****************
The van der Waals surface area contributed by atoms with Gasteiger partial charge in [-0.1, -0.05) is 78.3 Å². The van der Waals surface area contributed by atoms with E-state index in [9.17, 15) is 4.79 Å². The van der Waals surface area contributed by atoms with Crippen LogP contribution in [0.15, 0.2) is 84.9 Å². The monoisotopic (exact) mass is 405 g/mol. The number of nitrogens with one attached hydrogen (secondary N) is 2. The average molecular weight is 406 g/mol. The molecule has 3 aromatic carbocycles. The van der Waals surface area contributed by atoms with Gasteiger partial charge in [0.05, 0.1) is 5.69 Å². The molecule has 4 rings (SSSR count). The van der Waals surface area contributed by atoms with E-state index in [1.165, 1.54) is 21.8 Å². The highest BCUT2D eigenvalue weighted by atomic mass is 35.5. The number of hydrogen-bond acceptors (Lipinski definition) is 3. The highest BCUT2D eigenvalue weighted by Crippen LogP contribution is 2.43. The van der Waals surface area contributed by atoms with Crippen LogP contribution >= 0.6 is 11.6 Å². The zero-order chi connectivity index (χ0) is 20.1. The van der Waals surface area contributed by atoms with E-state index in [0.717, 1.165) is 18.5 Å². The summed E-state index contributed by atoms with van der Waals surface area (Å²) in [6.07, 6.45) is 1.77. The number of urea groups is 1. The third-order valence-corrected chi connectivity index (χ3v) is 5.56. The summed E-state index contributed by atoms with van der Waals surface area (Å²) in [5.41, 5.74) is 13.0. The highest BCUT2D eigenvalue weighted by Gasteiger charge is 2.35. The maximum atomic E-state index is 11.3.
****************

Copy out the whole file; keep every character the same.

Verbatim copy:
The van der Waals surface area contributed by atoms with Gasteiger partial charge in [-0.1, -0.05) is 78.3 Å². The van der Waals surface area contributed by atoms with E-state index in [9.17, 15) is 4.79 Å². The van der Waals surface area contributed by atoms with Crippen LogP contribution in [0.15, 0.2) is 84.9 Å². The monoisotopic (exact) mass is 405 g/mol. The number of nitrogens with one attached hydrogen (secondary N) is 2. The average molecular weight is 406 g/mol. The molecule has 3 aromatic carbocycles. The van der Waals surface area contributed by atoms with Gasteiger partial charge in [0.05, 0.1) is 5.69 Å². The molecule has 4 rings (SSSR count). The van der Waals surface area contributed by atoms with E-state index in [1.165, 1.54) is 21.8 Å². The highest BCUT2D eigenvalue weighted by atomic mass is 35.5. The number of hydrogen-bond acceptors (Lipinski definition) is 3. The highest BCUT2D eigenvalue weighted by Crippen LogP contribution is 2.43. The van der Waals surface area contributed by atoms with Crippen LogP contribution >= 0.6 is 11.6 Å². The zero-order chi connectivity index (χ0) is 20.1. The van der Waals surface area contributed by atoms with E-state index in [0.717, 1.165) is 18.5 Å². The summed E-state index contributed by atoms with van der Waals surface area (Å²) in [6.07, 6.45) is 1.77. The number of urea groups is 1. The third-order valence-corrected chi connectivity index (χ3v) is 5.56. The summed E-state index contributed by atoms with van der Waals surface area (Å²) in [5.41, 5.74) is 13.0. The highest BCUT2D eigenvalue weighted by Gasteiger charge is 2.35. The maximum atomic E-state index is 11.3.